Between 18 and 19 November 2022, HURFOM reported that sixteen people were arrested at various checkpoints operated by the junta forces in northern Tanintharyi, according to the field records received by HURFOM. Sources confirmed that two female detainees were released after being forced to pay high ransoms. The junta arbitrarily arrests people through checkpoints, door-to-door inspections, and midnight raid operations. At 8:30 PM on November 15, a resident said junta troops raided some homes in Daung Ngu Ward and arrested six young men and two women on the pretext of a household registration list.

On November 16 at noon, an eyewitness said that two more men were arrested along with a cargo truck from Lei Shaung village Dawei that passed through the Kamyaw Kin Iron Bridge checkpoint. Later that day, at 2 PM, U Soe Thein and his wife from Wanpoe village were arrested again at the Kamyaw Kin Bridge police station. In the meantime, junta soldiers of the military council are patrolling every night, making arrests, and interrogating people’s homes in the neighbourhood.

For no reason or just cause, the military junta targets civilians. On 22 November, the junta forces inspecting pedestrians in front of the Public Hospital in Long Lon, opened fire on two young men on a motorcycle. One was seriously injured, and the other was caught and arrested. They also shot at two other innocent teenagers walking on the road. The two victims are siblings. Residents stated that 15-year-old Maung Wei Yan Aung died from a gunshot wound at the hospital.

Another incident of murder took place on 25 November when joint troops of the junta forces and the pro-military armed group, Pyu Saw Htee, entered Nyaw Pyin village, Long Lon Township, Tanintharyi Region, where they then captured and killed two residents. The troops also stole valuable properties from the homes of the fleeing residents. More than 800 residents of Nyaw Pyin village have been forced to flee to safety as junta forces and their sponsored militias entered the area.

Key Findings

  • Inflation across all target areas has had a devastating toll on civilians who are unable to have their most basic needs met.
  • Clashes have led to forced internal displacement in Burma as instability and tensions force people from their homes.
  • Concerns have spread as the military junta begins to make decisions which would bar competing, democratic parties from the next election in Burma. The military junta has been trying to change/ manipulate the numbers of constituencies.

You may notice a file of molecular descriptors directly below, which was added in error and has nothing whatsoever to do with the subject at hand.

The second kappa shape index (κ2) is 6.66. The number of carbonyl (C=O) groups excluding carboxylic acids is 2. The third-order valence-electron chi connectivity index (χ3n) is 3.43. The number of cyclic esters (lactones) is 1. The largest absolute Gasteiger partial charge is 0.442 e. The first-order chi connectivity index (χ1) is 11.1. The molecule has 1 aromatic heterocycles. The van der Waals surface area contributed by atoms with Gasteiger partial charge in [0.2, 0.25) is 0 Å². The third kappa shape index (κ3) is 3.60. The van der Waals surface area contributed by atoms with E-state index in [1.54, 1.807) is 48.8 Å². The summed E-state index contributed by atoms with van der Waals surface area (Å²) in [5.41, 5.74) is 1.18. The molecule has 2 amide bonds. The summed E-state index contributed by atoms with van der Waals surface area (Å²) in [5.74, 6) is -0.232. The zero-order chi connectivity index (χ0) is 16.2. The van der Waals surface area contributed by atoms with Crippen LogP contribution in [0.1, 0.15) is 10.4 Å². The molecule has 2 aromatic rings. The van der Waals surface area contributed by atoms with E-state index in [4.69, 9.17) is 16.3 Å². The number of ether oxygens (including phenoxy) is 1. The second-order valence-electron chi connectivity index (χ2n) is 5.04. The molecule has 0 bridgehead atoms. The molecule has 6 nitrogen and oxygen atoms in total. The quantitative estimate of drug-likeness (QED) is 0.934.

• Motorcycles, mobile devices, and money are regularly confiscated and extorted from civilians at checkpoints stationed by the junta deliberately along key-routes. Civilians were forced to pay excessive bribes to retrieve their possessions. However, very few were able to afford the high costs.
  • Torture remains rampant in Burma, and across target areas where innocent civilians are subjected to grueling, horrifying acts by the junta to extract information.
  • The international community including UN bodies and ASEAN are not responding swiftly enough to the situation on the ground in Burma, which demands urgent attention and consequences for the junta.
  • Military impunity remains deeply ingrained into the institutions representing the Tatmadaw, which only emboldens the junta to continue perpetrating human rights violations.
  • Children have been targeted by the military junta, and deprived of their basic needs including medical attention, food, education and the right to live safely.
  • The arbitrary arrests and unlawful detention by the junta are ongoing, as are warrantless raids and indiscriminate firing into civilian areas.


The Human Rights Foundation of Monland immediately calls for the following:

1. A referral of the situation on the ground in Burma made immediately by the United Nations Security Council to the International Criminal Court.

2. Concerted and coordinated action by global actors for an urgently mandated global arms embargo which would prevent the free flow of weapons into the hands of the murderous junta.

3. Aviation fuel sanctions to put an effective end to the airstrikes in Burma which have contributed to significant loss of life, particularly among innocent civilians.

4. Targeted sanctions on military junta officials, as well as their families, which puts holds on their financial assets and possessions and undercuts their ability to do corrupt business dealings abroad.

5. Strengthened and renewed protection mechanisms which grant civilians who are vulnerable and at risk of assault in a position where they are able to access justice referral and accountability pathways.

6. Renewed and continued funding support for local organizations responding to the needs of their communities on the ground. Crossborder aid pathways must be accessed and all humanitarian aid in the hands of local actors.

7. Foreign investors in Burma must immediately cease their operations and withdraw their involvement from all development projects in the country, including but not limited to airports, seaports, and cement businesses.

8. An abrupt and immediate halt to the use of torture by the military junta, and further we call for investigations to probe the unlawful deaths of civilians in Burma who have been tortured to death, as well as those who have been forced to endure trauma and long-term injuries as a result.